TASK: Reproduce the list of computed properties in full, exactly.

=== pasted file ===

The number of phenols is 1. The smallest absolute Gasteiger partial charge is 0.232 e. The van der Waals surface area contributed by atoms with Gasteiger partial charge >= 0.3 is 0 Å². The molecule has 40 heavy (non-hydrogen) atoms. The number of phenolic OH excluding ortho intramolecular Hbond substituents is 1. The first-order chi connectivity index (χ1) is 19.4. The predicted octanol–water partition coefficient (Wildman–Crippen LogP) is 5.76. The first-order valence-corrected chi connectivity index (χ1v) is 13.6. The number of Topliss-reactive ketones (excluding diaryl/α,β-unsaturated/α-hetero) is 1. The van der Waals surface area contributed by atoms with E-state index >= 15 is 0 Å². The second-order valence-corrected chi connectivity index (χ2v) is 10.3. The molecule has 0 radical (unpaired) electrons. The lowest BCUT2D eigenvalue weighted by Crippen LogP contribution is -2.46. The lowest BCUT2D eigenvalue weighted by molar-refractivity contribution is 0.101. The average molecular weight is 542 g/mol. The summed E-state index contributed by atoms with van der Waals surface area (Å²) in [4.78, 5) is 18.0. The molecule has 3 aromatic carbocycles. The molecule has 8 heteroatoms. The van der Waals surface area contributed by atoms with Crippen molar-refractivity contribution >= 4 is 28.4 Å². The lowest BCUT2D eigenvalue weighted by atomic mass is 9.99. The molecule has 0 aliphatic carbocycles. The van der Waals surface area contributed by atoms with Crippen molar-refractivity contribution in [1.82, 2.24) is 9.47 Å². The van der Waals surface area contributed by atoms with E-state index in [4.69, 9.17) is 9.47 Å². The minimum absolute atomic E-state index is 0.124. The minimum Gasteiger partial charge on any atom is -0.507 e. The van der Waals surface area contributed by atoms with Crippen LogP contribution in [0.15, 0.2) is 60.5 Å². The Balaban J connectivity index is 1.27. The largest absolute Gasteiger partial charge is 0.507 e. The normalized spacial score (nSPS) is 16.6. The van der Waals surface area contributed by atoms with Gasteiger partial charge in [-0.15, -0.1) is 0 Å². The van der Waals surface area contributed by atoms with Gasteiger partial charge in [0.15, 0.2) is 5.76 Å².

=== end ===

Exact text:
The number of phenols is 1. The smallest absolute Gasteiger partial charge is 0.232 e. The van der Waals surface area contributed by atoms with Gasteiger partial charge >= 0.3 is 0 Å². The molecule has 40 heavy (non-hydrogen) atoms. The number of phenolic OH excluding ortho intramolecular Hbond substituents is 1. The first-order chi connectivity index (χ1) is 19.4. The predicted octanol–water partition coefficient (Wildman–Crippen LogP) is 5.76. The first-order valence-corrected chi connectivity index (χ1v) is 13.6. The number of Topliss-reactive ketones (excluding diaryl/α,β-unsaturated/α-hetero) is 1. The van der Waals surface area contributed by atoms with E-state index >= 15 is 0 Å². The second-order valence-corrected chi connectivity index (χ2v) is 10.3. The molecule has 0 radical (unpaired) electrons. The lowest BCUT2D eigenvalue weighted by Crippen LogP contribution is -2.46. The lowest BCUT2D eigenvalue weighted by molar-refractivity contribution is 0.101. The average molecular weight is 542 g/mol. The summed E-state index contributed by atoms with van der Waals surface area (Å²) in [4.78, 5) is 18.0. The molecule has 3 aromatic carbocycles. The molecule has 8 heteroatoms. The van der Waals surface area contributed by atoms with Crippen molar-refractivity contribution >= 4 is 28.4 Å². The lowest BCUT2D eigenvalue weighted by atomic mass is 9.99. The molecule has 0 aliphatic carbocycles. The van der Waals surface area contributed by atoms with Crippen molar-refractivity contribution in [1.82, 2.24) is 9.47 Å². The van der Waals surface area contributed by atoms with E-state index in [4.69, 9.17) is 9.47 Å². The minimum absolute atomic E-state index is 0.124. The minimum Gasteiger partial charge on any atom is -0.507 e. The van der Waals surface area contributed by atoms with Crippen LogP contribution in [0.15, 0.2) is 60.5 Å². The Balaban J connectivity index is 1.27. The largest absolute Gasteiger partial charge is 0.507 e. The normalized spacial score (nSPS) is 16.6. The van der Waals surface area contributed by atoms with Gasteiger partial charge in [-0.15, -0.1) is 0 Å². The van der Waals surface area contributed by atoms with Gasteiger partial charge in [0.15, 0.2) is 5.76 Å².